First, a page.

Sitemaps play an important role before and after you launch your website. What is a sitemap though? If you aren’t a website developer, chances are you may not know what a sitemap is or how to create one.
As part 1 of our five-part website development series, building a sitemap will act as the foundation. In this series, we will discuss the website development process we use at Outspoke. We have perfected our process over the years and it has been applied to hundreds of successful website builds. The five-step process is:
- Create a Sitemap
- Create a Wireframe
- Create a Prototype
- Develop Your Website
- Launch Your Website
Be sure to stay tuned and read all five posts so you can implement this fool-proof website development process. Let’s get started!
What Is A Sitemap?
Sitemaps are important, both before and after you launch your website. In order to properly define what a sitemap is, we need to look at its role in both of these phases.
Prior to launch, a sitemap acts as a guide for you, organizing your pages and content so you don’t get lost. A 20+ page website has a lot of moving pieces. A sitemap is your first opportunity to organize the hierarchy of your website.
After you launch a sitemap acts as a guide for search engines. While technology is getting smarter and smarter, search engines like Google still need a little help. By submitting your final sitemap, you give these search engines a literal map of your site, ensuring they don’t get lost.
Why Do You Need A Sitemap?
Prior to launch, you need a sitemap so you can organize your website as efficiently as possible. Think of it as an outline. When you start writing without an outline, the end result is usually a disjointed piece of content. Developing your website without a sitemap has a similar result.
A great sitemap will make the remaining four steps of the website development process much easier. A bad sitemap or no sitemap at all, however, will make your life much harder as you progress through the steps. Put simply, this is the foundation for your entire website. Take your time. It is easy to want to jump straight into development. Don’t do that.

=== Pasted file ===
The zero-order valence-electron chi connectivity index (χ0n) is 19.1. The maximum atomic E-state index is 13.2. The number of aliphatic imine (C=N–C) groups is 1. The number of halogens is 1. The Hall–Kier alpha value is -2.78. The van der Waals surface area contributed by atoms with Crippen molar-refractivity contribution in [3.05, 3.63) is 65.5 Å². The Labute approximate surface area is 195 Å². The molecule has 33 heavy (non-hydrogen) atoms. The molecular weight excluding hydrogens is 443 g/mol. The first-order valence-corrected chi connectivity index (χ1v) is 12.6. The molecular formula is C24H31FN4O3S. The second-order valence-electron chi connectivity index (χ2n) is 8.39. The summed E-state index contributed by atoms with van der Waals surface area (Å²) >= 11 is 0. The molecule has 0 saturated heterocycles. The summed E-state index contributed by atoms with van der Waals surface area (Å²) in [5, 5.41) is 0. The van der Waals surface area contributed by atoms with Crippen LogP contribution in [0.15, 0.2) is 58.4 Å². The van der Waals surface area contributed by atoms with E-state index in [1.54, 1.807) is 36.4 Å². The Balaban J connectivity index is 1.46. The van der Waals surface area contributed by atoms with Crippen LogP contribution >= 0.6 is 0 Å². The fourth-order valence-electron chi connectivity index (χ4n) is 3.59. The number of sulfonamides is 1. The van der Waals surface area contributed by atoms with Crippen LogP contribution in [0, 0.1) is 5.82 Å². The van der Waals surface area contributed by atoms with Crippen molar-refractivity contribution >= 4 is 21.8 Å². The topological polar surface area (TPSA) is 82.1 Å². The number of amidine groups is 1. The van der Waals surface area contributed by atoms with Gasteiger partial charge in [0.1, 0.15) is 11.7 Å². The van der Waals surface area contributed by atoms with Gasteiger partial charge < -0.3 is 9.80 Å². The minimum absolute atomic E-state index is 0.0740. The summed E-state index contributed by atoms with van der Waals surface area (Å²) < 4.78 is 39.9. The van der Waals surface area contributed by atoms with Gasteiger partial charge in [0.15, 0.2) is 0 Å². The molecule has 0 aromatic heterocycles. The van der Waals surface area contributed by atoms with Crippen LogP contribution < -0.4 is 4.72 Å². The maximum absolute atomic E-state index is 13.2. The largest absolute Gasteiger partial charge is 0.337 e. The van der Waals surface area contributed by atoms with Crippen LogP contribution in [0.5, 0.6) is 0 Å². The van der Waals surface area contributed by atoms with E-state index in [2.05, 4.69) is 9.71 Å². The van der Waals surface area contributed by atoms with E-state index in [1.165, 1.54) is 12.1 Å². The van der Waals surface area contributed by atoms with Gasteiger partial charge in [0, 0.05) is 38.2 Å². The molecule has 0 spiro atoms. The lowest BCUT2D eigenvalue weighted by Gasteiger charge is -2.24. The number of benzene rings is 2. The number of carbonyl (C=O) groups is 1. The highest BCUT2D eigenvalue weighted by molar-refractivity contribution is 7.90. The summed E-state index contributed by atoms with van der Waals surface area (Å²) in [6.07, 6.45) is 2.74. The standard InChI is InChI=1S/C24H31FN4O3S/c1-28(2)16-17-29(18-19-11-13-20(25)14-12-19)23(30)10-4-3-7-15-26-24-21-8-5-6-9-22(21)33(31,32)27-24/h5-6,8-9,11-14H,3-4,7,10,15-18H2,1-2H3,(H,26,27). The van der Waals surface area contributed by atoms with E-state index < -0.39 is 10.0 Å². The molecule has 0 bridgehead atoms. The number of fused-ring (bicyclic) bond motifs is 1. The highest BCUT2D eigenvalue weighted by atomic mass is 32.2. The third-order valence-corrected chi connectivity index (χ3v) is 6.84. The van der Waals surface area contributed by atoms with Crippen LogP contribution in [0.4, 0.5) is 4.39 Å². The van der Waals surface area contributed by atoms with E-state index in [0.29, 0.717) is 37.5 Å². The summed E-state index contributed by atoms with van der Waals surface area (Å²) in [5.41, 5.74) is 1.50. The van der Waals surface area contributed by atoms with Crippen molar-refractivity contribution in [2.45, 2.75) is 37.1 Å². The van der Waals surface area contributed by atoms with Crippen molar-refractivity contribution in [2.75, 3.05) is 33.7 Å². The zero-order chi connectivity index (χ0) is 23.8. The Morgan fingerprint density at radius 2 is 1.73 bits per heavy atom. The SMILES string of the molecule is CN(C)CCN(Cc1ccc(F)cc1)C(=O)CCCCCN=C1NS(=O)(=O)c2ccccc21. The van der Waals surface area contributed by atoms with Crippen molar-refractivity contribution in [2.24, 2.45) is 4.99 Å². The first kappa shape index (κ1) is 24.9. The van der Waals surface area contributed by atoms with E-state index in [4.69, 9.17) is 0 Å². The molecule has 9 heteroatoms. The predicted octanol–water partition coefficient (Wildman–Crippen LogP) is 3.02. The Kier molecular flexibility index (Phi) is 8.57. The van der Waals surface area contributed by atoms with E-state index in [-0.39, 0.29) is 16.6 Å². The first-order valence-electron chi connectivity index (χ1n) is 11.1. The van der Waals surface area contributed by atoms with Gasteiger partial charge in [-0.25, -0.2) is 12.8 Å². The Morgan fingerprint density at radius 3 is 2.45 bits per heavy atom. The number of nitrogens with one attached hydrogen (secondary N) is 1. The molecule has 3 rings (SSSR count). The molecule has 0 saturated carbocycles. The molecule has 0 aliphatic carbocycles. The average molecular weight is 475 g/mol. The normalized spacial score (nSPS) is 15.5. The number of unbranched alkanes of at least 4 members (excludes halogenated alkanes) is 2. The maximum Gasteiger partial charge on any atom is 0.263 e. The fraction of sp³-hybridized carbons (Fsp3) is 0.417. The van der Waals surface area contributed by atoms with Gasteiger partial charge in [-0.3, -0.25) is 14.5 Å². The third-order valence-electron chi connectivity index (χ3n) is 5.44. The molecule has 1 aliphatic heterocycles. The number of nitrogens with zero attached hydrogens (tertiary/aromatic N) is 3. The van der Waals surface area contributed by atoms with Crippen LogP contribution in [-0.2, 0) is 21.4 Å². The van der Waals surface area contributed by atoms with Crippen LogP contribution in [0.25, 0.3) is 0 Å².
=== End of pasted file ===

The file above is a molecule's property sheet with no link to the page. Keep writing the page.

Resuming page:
How Do You Create A Sitemap?
Start by hand
The first place we always start is the giant whiteboard in our office. If you don’t have access to a whiteboard, a piece of paper will do. The first step is to list out all of the potential website pages you may need. Be liberal with this first list. Most websites, at a minimum, have these basic pages:
- Home Page
- About Us Page
- Product/Service Page
- Contact Page
Some websites are this simple, but most aren’t. Create your list and you will be ready for the next step, which is organizing your content into buckets. As you audit your list you will notice a couple of things. First, you will identify pages that can be combined. If two or more pages can create a stronger, more cohesive page together, then combine them. Just like that, your list is getting smaller.
The next step is to group the remaining pages into buckets. A general best practice is to have between 5-7 main navigation menu items. This means you need to find a way to group all of your pages into 5-7 buckets. Not an easy task, but a required one.
A sitemap has a simple hierarchy. Your homepage will be at the top of your map and below that will be your main navigation menu items that you identified. Below each of the navigation menu items will be your sub-pages. Fairly simple. Simplicity is the name of the game at this point in the process. The more you can simplify now, without taking away needed functionality, the better. That means less work during the later stages when things get a little more complicated.
Find a sitemap tool
Now that you have narrowed down your rough-draft sitemap, it is time to turn to technology. Specifically, a dedicated sitemap tool. While you don’t have to use a sitemap tool, we highly recommend it. Here is why. With a dedicated sitemap tool, you can not only create your sitemap in a clean, concise manner that can be shared amongst team members, but you can also attach documents, take notes, and much more. Doing so will make it much easier when you get to the development process. Again, a sitemap prior to launch is your guide and organizational tool. A sitemap tool just makes it much easier to organize everything effectively.
We have used quite a few sitemap tools over the years, but below are a couple of our favorites.
Depending on your needs and the complexity of your project, one of these tools may be a better fit than the others. Take some time to do your research so you make sure you find the right tool for your needs. Armed with your hand-drawn sitemap, simply recreate it within the tool. If your tool supports notes and document attachments, go ahead and start adding these as well. A great sitemap tool can act as a single place to organize all of your assets.
Just like that you have a sitemap and are well on your way to developing the website of your dreams. In part two of this series, we will talk about Wireframes. Your sitemap is a guide to the high-level hierarchy of your website. Wireframes have a similar purpose. Wireframes plan out the high-level structure of your individual website pages. This outline ensures you aren’t flying blind when it is time to start development. See you in part 2!